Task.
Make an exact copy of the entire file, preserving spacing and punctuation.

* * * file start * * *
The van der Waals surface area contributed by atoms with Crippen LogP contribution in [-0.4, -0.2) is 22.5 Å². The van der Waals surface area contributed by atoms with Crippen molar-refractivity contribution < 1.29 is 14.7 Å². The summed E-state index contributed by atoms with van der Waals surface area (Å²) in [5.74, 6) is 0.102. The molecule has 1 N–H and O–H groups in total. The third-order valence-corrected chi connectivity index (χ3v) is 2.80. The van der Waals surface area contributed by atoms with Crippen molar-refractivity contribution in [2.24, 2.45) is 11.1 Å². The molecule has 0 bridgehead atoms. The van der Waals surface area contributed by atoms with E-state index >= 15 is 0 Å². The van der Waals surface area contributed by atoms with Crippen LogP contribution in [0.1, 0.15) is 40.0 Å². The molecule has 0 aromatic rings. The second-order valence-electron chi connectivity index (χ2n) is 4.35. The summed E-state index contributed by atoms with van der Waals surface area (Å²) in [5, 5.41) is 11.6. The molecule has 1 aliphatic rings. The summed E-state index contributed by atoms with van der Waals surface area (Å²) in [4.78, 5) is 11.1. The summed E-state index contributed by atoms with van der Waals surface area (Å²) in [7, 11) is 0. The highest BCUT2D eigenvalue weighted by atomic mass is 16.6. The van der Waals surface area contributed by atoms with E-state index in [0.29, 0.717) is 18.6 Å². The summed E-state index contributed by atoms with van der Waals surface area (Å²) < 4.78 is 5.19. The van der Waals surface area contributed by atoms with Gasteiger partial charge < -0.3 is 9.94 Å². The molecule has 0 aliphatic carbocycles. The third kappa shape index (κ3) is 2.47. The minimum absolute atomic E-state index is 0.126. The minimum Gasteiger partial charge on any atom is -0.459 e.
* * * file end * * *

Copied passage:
The van der Waals surface area contributed by atoms with Crippen LogP contribution in [-0.4, -0.2) is 22.5 Å². The van der Waals surface area contributed by atoms with Crippen molar-refractivity contribution < 1.29 is 14.7 Å². The summed E-state index contributed by atoms with van der Waals surface area (Å²) in [5.74, 6) is 0.102. The molecule has 1 N–H and O–H groups in total. The third-order valence-corrected chi connectivity index (χ3v) is 2.80. The van der Waals surface area contributed by atoms with Crippen molar-refractivity contribution in [2.24, 2.45) is 11.1 Å². The molecule has 0 bridgehead atoms. The van der Waals surface area contributed by atoms with E-state index >= 15 is 0 Å². The van der Waals surface area contributed by atoms with Crippen LogP contribution in [0.1, 0.15) is 40.0 Å². The molecule has 0 aromatic rings. The second-order valence-electron chi connectivity index (χ2n) is 4.35. The summed E-state index contributed by atoms with van der Waals surface area (Å²) in [5, 5.41) is 11.6. The molecule has 1 aliphatic rings. The summed E-state index contributed by atoms with van der Waals surface area (Å²) in [4.78, 5) is 11.1. The summed E-state index contributed by atoms with van der Waals surface area (Å²) in [7, 11) is 0. The highest BCUT2D eigenvalue weighted by atomic mass is 16.6. The van der Waals surface area contributed by atoms with E-state index in [0.29, 0.717) is 18.6 Å². The summed E-state index contributed by atoms with van der Waals surface area (Å²) < 4.78 is 5.19. The van der Waals surface area contributed by atoms with Gasteiger partial charge < -0.3 is 9.94 Å². The molecule has 0 aliphatic carbocycles. The third kappa shape index (κ3) is 2.47. The minimum absolute atomic E-state index is 0.126. The minimum Gasteiger partial charge on any atom is -0.459 e.